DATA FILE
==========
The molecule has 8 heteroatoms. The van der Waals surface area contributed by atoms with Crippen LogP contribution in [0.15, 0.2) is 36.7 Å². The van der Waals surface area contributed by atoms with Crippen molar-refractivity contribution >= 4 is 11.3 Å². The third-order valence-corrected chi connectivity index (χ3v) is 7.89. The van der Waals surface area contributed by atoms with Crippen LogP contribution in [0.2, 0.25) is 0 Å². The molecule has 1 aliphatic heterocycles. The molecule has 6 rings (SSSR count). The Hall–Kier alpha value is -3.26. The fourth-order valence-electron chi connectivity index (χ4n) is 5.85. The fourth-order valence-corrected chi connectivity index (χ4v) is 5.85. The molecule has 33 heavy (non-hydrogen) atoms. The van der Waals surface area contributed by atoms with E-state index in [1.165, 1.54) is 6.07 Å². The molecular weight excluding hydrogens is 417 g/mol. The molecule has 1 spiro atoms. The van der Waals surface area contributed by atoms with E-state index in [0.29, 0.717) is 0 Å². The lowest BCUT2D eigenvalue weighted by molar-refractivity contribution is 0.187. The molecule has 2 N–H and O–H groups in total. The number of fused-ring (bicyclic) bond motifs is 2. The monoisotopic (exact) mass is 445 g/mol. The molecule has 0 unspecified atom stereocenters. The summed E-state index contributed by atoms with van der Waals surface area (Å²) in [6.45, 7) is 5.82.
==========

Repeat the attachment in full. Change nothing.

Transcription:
The molecule has 8 heteroatoms. The van der Waals surface area contributed by atoms with Crippen LogP contribution in [0.15, 0.2) is 36.7 Å². The van der Waals surface area contributed by atoms with Crippen molar-refractivity contribution >= 4 is 11.3 Å². The third-order valence-corrected chi connectivity index (χ3v) is 7.89. The van der Waals surface area contributed by atoms with Crippen LogP contribution in [0.2, 0.25) is 0 Å². The molecule has 1 aliphatic heterocycles. The molecule has 6 rings (SSSR count). The Hall–Kier alpha value is -3.26. The fourth-order valence-electron chi connectivity index (χ4n) is 5.85. The fourth-order valence-corrected chi connectivity index (χ4v) is 5.85. The molecule has 33 heavy (non-hydrogen) atoms. The van der Waals surface area contributed by atoms with E-state index in [1.165, 1.54) is 6.07 Å². The molecular weight excluding hydrogens is 417 g/mol. The molecule has 1 spiro atoms. The van der Waals surface area contributed by atoms with E-state index in [0.29, 0.717) is 0 Å². The lowest BCUT2D eigenvalue weighted by molar-refractivity contribution is 0.187. The molecule has 2 N–H and O–H groups in total. The number of fused-ring (bicyclic) bond motifs is 2. The monoisotopic (exact) mass is 445 g/mol. The molecule has 0 unspecified atom stereocenters. The summed E-state index contributed by atoms with van der Waals surface area (Å²) in [6.45, 7) is 5.82.